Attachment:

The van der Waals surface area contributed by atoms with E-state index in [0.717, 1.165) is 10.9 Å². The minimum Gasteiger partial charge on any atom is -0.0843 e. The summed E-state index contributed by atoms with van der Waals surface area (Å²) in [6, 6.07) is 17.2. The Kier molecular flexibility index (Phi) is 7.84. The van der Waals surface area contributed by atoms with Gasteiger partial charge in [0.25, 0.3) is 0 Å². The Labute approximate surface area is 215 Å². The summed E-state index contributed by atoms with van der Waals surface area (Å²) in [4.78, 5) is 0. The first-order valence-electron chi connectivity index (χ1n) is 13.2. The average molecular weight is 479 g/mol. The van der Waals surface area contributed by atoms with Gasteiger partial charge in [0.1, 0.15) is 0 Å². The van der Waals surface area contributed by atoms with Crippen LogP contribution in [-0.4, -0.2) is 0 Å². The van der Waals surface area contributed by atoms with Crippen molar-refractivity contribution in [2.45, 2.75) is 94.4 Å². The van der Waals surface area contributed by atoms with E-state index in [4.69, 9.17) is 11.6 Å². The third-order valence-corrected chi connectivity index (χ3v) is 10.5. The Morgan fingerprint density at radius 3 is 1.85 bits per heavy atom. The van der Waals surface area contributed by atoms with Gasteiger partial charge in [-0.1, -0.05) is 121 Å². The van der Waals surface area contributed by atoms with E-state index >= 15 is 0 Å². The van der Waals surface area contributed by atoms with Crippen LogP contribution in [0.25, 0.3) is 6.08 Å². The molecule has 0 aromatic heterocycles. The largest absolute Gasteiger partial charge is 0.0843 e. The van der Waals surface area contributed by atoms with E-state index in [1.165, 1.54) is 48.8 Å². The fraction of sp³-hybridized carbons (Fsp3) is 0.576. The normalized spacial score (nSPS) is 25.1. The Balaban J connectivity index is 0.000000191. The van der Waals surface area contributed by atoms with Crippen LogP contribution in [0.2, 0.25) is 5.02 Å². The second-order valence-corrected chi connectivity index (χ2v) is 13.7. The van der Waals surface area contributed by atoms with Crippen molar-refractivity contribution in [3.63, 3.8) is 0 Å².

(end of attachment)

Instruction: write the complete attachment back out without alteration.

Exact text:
The van der Waals surface area contributed by atoms with E-state index in [0.717, 1.165) is 10.9 Å². The minimum Gasteiger partial charge on any atom is -0.0843 e. The summed E-state index contributed by atoms with van der Waals surface area (Å²) in [6, 6.07) is 17.2. The Kier molecular flexibility index (Phi) is 7.84. The van der Waals surface area contributed by atoms with Gasteiger partial charge in [0.25, 0.3) is 0 Å². The Labute approximate surface area is 215 Å². The summed E-state index contributed by atoms with van der Waals surface area (Å²) in [4.78, 5) is 0. The first-order valence-electron chi connectivity index (χ1n) is 13.2. The average molecular weight is 479 g/mol. The van der Waals surface area contributed by atoms with Gasteiger partial charge in [0.1, 0.15) is 0 Å². The van der Waals surface area contributed by atoms with Crippen LogP contribution in [-0.4, -0.2) is 0 Å². The van der Waals surface area contributed by atoms with Crippen molar-refractivity contribution in [2.45, 2.75) is 94.4 Å². The van der Waals surface area contributed by atoms with E-state index in [4.69, 9.17) is 11.6 Å². The third-order valence-corrected chi connectivity index (χ3v) is 10.5. The Morgan fingerprint density at radius 3 is 1.85 bits per heavy atom. The van der Waals surface area contributed by atoms with Gasteiger partial charge in [-0.1, -0.05) is 121 Å². The van der Waals surface area contributed by atoms with E-state index >= 15 is 0 Å². The van der Waals surface area contributed by atoms with Crippen LogP contribution in [0.25, 0.3) is 6.08 Å². The molecule has 0 aromatic heterocycles. The largest absolute Gasteiger partial charge is 0.0843 e. The van der Waals surface area contributed by atoms with E-state index in [1.165, 1.54) is 48.8 Å². The fraction of sp³-hybridized carbons (Fsp3) is 0.576. The normalized spacial score (nSPS) is 25.1. The Balaban J connectivity index is 0.000000191. The van der Waals surface area contributed by atoms with Crippen LogP contribution in [0.2, 0.25) is 5.02 Å². The second-order valence-corrected chi connectivity index (χ2v) is 13.7. The van der Waals surface area contributed by atoms with Crippen molar-refractivity contribution in [3.63, 3.8) is 0 Å².